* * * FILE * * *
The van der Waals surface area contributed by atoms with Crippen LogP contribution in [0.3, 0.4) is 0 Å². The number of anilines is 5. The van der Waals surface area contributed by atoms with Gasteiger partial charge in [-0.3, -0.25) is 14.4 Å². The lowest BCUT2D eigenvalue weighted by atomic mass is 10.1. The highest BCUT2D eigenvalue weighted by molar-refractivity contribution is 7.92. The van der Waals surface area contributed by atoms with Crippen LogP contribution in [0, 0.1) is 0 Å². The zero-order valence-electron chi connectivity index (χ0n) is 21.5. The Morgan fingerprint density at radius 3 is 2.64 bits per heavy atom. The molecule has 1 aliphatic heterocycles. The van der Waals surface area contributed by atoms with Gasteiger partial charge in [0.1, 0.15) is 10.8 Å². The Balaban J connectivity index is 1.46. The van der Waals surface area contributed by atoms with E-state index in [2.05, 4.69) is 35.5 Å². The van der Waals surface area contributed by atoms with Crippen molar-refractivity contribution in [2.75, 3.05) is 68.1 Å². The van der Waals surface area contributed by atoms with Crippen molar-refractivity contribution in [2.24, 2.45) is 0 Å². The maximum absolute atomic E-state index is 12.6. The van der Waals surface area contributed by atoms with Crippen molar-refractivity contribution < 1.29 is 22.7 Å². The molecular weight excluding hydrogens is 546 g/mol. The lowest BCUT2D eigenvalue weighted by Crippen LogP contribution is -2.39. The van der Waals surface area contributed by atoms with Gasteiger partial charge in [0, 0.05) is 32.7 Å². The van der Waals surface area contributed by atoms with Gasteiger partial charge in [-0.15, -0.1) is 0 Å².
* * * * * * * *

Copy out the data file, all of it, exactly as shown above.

The van der Waals surface area contributed by atoms with Crippen LogP contribution in [0.3, 0.4) is 0 Å². The number of anilines is 5. The van der Waals surface area contributed by atoms with Gasteiger partial charge in [-0.3, -0.25) is 14.4 Å². The lowest BCUT2D eigenvalue weighted by atomic mass is 10.1. The highest BCUT2D eigenvalue weighted by molar-refractivity contribution is 7.92. The van der Waals surface area contributed by atoms with Crippen LogP contribution in [0, 0.1) is 0 Å². The zero-order valence-electron chi connectivity index (χ0n) is 21.5. The Morgan fingerprint density at radius 3 is 2.64 bits per heavy atom. The molecule has 1 aliphatic heterocycles. The van der Waals surface area contributed by atoms with Gasteiger partial charge in [0.1, 0.15) is 10.8 Å². The Balaban J connectivity index is 1.46. The van der Waals surface area contributed by atoms with E-state index in [2.05, 4.69) is 35.5 Å². The van der Waals surface area contributed by atoms with Crippen molar-refractivity contribution in [2.75, 3.05) is 68.1 Å². The van der Waals surface area contributed by atoms with Crippen molar-refractivity contribution in [2.24, 2.45) is 0 Å². The maximum absolute atomic E-state index is 12.6. The van der Waals surface area contributed by atoms with Crippen molar-refractivity contribution < 1.29 is 22.7 Å². The molecular weight excluding hydrogens is 546 g/mol. The lowest BCUT2D eigenvalue weighted by Crippen LogP contribution is -2.39. The van der Waals surface area contributed by atoms with Gasteiger partial charge in [0, 0.05) is 32.7 Å². The van der Waals surface area contributed by atoms with Gasteiger partial charge in [-0.15, -0.1) is 0 Å².